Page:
Kennedy said that whether in practices, during games or behind the scenes, it was obvious that VanBelle put his heart and soul into this program.

“He came here 13 years ago, and he is a guy that you want to play for,” Kennedy said. “He’s a positive guy. He has a great sense of humor that he brings to the rink every day. So, how can you not like coming to the rink as a player when you know your coach has that type of personality and makes it fun. While he makes it fun, at the same time he brought the program to the next level. We have convinced kids that you can play some pretty good hockey at Brunswick and that you don’t have to go away to a boarding school. He kept on adding new and tougher teams, and we played in better tournaments. He left the program in a great spot.”

Keeping the program in that great spot is a top priority for Kennedy.

Kennedy played hockey at Middlebury College and won a Division III championship during his senior campaign. “The guy lives and breathes hockey,” VanBelle said. “He played at Middlebury and has been involved in hockey all his life, basically. If it wasn’t for Mike, the program wouldn’t be anywhere close to where it is now. He’s ready to keep the train going in that direction. He knows the ropes and there’s no learning curve. A lot of the younger guys on the team are the ones that he brought in and he’s worked with outside of Brunswick.”

While there won’t be subtle changes on the ice when people watch this year’s team at the Hartong Rink, that doesn’t mean that everything has stayed the same.

“We are more on the lines of the, ‘If it isn’t broke, don’t fix it,’” Kennedy said. “But at the same time, you don’t want to rest on your laurels. As coaches, you try and get better every year. We try to add something here or add something there or pick up something from another guy. Ron, Steve and I have worked close together over the last 13 years, so we all kind of had a say on how we play. I don’t think a whole lot will change about our style. We like putting a simple structure in place and let the kids play and let the talent come to the forefront. We don’t want to put too many restraints and restrictions on kids’ creativity and other stuff.”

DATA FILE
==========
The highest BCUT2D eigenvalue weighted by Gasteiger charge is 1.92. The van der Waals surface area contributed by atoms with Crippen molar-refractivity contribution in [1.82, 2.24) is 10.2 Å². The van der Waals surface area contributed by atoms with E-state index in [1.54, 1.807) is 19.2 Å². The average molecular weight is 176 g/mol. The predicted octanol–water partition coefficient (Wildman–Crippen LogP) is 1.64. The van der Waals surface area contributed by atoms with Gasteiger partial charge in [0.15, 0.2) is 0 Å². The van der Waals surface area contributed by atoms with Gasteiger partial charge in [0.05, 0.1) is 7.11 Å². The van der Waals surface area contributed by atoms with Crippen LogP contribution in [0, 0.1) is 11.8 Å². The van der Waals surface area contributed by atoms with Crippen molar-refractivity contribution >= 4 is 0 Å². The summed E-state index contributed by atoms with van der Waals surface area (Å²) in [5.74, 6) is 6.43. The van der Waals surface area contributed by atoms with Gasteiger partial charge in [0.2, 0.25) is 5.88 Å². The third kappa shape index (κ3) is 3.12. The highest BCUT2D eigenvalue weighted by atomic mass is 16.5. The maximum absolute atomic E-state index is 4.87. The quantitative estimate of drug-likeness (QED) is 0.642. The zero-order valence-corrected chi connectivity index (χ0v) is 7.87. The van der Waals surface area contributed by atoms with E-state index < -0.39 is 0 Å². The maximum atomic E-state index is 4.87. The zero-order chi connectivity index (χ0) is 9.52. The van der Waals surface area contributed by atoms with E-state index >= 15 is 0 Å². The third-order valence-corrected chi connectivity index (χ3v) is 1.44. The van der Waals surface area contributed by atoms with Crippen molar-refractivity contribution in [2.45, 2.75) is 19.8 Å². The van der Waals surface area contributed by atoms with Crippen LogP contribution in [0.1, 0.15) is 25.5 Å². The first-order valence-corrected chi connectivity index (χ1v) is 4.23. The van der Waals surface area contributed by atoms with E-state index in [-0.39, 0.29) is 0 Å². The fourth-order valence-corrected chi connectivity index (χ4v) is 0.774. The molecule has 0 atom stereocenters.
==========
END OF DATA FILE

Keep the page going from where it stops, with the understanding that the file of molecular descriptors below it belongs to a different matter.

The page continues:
One of the huge bonuses for Kennedy is that he’s certainly no stranger to Brunswick School hockey. After all, the Hartong Rink has been his home during the winter months for the past 13 years, so hitting the ground running is just another day at the office.

“I think it makes things a lot easier that I have been here and that the kids know me and know my personality,” Kennedy said. “It isn’t like someone is coming off the streets or a different program and ready to change everything that we do. I think the kids are comfortable in the fact that a whole lot won’t change. They know who I am and sort of know my style as a coach. They know Ron and Steve will still be here. It’s a good situation to have it this way.

For someone so invested in the program over a decade, it would be a hard sell to get VanBelle away from the sport and program that he loves. He will still be involved with the team and all the day-to-day things associated with it, such as being on the bench during games, helping in practices, contributing to the management of the team, and will still be there to pat a kid on his back for a job well done.

“You can’t beat it,” Kennedy said. “Coaching hockey for a living, working with young kids trying to get them to the next level and trying to develop them as hockey players as well as good young men of character, is wonderful. I am pumped up. I am excited for the challenge, and I get to go to the rink every afternoon. It’s hard to find something better than that.”


About Author: Paul Silverfarb

Paul Silverfarb, has been editing and reporting on events throughout Connecticut for over a decade. Mr. Silverfarb is quite familiar with Fairfield County, as he grew up in Trumbull, currently resides in Fairfield. Throughout over two decades, he has worked as the editor-in-chief at the Sentinel, as well as sports editor of the Sentinel, Greenwich Post and Norwalk Citizen~News. He graduated from Keene State College in New Hampshire.